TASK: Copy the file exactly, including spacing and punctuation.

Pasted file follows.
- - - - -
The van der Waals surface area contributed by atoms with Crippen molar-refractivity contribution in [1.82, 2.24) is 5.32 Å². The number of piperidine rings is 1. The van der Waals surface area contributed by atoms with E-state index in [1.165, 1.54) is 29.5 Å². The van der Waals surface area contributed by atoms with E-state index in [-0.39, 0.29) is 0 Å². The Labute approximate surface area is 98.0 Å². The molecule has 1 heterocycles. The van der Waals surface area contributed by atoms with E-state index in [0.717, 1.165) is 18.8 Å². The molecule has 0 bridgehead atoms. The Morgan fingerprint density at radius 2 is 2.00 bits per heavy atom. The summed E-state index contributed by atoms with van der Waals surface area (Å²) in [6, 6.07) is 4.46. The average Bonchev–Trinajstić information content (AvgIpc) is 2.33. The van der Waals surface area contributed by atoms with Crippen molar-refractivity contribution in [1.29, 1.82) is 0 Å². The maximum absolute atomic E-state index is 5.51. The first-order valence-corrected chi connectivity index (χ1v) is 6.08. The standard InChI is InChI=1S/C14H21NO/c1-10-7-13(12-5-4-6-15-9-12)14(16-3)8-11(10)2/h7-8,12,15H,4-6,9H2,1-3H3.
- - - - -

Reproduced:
The van der Waals surface area contributed by atoms with Crippen molar-refractivity contribution in [1.82, 2.24) is 5.32 Å². The number of piperidine rings is 1. The van der Waals surface area contributed by atoms with E-state index in [1.165, 1.54) is 29.5 Å². The van der Waals surface area contributed by atoms with E-state index in [-0.39, 0.29) is 0 Å². The Labute approximate surface area is 98.0 Å². The molecule has 1 heterocycles. The van der Waals surface area contributed by atoms with E-state index in [0.717, 1.165) is 18.8 Å². The molecule has 0 bridgehead atoms. The Morgan fingerprint density at radius 2 is 2.00 bits per heavy atom. The summed E-state index contributed by atoms with van der Waals surface area (Å²) in [6, 6.07) is 4.46. The average Bonchev–Trinajstić information content (AvgIpc) is 2.33. The van der Waals surface area contributed by atoms with Crippen molar-refractivity contribution in [1.29, 1.82) is 0 Å². The maximum absolute atomic E-state index is 5.51. The first-order valence-corrected chi connectivity index (χ1v) is 6.08. The standard InChI is InChI=1S/C14H21NO/c1-10-7-13(12-5-4-6-15-9-12)14(16-3)8-11(10)2/h7-8,12,15H,4-6,9H2,1-3H3.